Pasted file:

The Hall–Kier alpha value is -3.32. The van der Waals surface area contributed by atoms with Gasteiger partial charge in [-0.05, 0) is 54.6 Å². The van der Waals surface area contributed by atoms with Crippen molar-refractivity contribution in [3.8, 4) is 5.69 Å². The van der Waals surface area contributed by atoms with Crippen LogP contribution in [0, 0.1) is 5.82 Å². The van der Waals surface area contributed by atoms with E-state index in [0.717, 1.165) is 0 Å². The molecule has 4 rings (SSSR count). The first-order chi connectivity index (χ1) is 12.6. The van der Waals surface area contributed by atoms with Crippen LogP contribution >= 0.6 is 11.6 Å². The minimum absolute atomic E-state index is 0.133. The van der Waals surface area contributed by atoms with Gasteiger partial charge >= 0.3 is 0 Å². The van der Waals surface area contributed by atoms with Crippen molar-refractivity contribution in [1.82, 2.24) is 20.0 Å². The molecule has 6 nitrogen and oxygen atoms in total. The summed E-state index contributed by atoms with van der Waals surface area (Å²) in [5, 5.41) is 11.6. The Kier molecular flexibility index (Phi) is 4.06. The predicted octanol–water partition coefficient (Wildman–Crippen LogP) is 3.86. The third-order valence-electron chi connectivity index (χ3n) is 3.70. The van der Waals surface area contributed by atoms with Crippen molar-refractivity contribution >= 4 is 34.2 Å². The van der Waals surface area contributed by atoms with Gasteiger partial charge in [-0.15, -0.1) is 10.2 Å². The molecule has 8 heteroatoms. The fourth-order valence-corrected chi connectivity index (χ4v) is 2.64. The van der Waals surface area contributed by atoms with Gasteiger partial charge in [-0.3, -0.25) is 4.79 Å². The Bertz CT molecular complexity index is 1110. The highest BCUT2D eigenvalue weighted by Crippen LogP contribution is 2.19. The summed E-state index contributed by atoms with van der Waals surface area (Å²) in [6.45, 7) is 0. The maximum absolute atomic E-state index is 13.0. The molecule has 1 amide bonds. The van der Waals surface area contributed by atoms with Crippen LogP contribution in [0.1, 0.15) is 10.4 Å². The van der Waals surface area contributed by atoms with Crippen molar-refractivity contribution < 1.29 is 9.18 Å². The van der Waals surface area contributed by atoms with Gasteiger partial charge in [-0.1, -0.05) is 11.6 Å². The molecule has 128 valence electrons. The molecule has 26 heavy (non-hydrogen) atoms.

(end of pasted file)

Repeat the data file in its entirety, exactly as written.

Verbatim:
The Hall–Kier alpha value is -3.32. The van der Waals surface area contributed by atoms with Gasteiger partial charge in [-0.05, 0) is 54.6 Å². The van der Waals surface area contributed by atoms with Crippen molar-refractivity contribution in [3.8, 4) is 5.69 Å². The van der Waals surface area contributed by atoms with Crippen LogP contribution in [0, 0.1) is 5.82 Å². The van der Waals surface area contributed by atoms with E-state index in [0.717, 1.165) is 0 Å². The molecule has 4 rings (SSSR count). The first-order chi connectivity index (χ1) is 12.6. The van der Waals surface area contributed by atoms with Crippen LogP contribution >= 0.6 is 11.6 Å². The minimum absolute atomic E-state index is 0.133. The van der Waals surface area contributed by atoms with Gasteiger partial charge >= 0.3 is 0 Å². The van der Waals surface area contributed by atoms with Crippen molar-refractivity contribution in [1.82, 2.24) is 20.0 Å². The molecule has 6 nitrogen and oxygen atoms in total. The summed E-state index contributed by atoms with van der Waals surface area (Å²) in [5, 5.41) is 11.6. The Kier molecular flexibility index (Phi) is 4.06. The predicted octanol–water partition coefficient (Wildman–Crippen LogP) is 3.86. The third-order valence-electron chi connectivity index (χ3n) is 3.70. The van der Waals surface area contributed by atoms with Crippen molar-refractivity contribution >= 4 is 34.2 Å². The van der Waals surface area contributed by atoms with Gasteiger partial charge in [-0.15, -0.1) is 10.2 Å². The molecule has 8 heteroatoms. The fourth-order valence-corrected chi connectivity index (χ4v) is 2.64. The van der Waals surface area contributed by atoms with Gasteiger partial charge in [-0.3, -0.25) is 4.79 Å². The Bertz CT molecular complexity index is 1110. The highest BCUT2D eigenvalue weighted by Crippen LogP contribution is 2.19. The summed E-state index contributed by atoms with van der Waals surface area (Å²) in [6.45, 7) is 0. The maximum absolute atomic E-state index is 13.0. The molecule has 1 amide bonds. The van der Waals surface area contributed by atoms with Crippen LogP contribution in [0.1, 0.15) is 10.4 Å². The van der Waals surface area contributed by atoms with Crippen molar-refractivity contribution < 1.29 is 9.18 Å². The van der Waals surface area contributed by atoms with Gasteiger partial charge in [-0.1, -0.05) is 11.6 Å². The molecule has 128 valence electrons. The molecule has 26 heavy (non-hydrogen) atoms.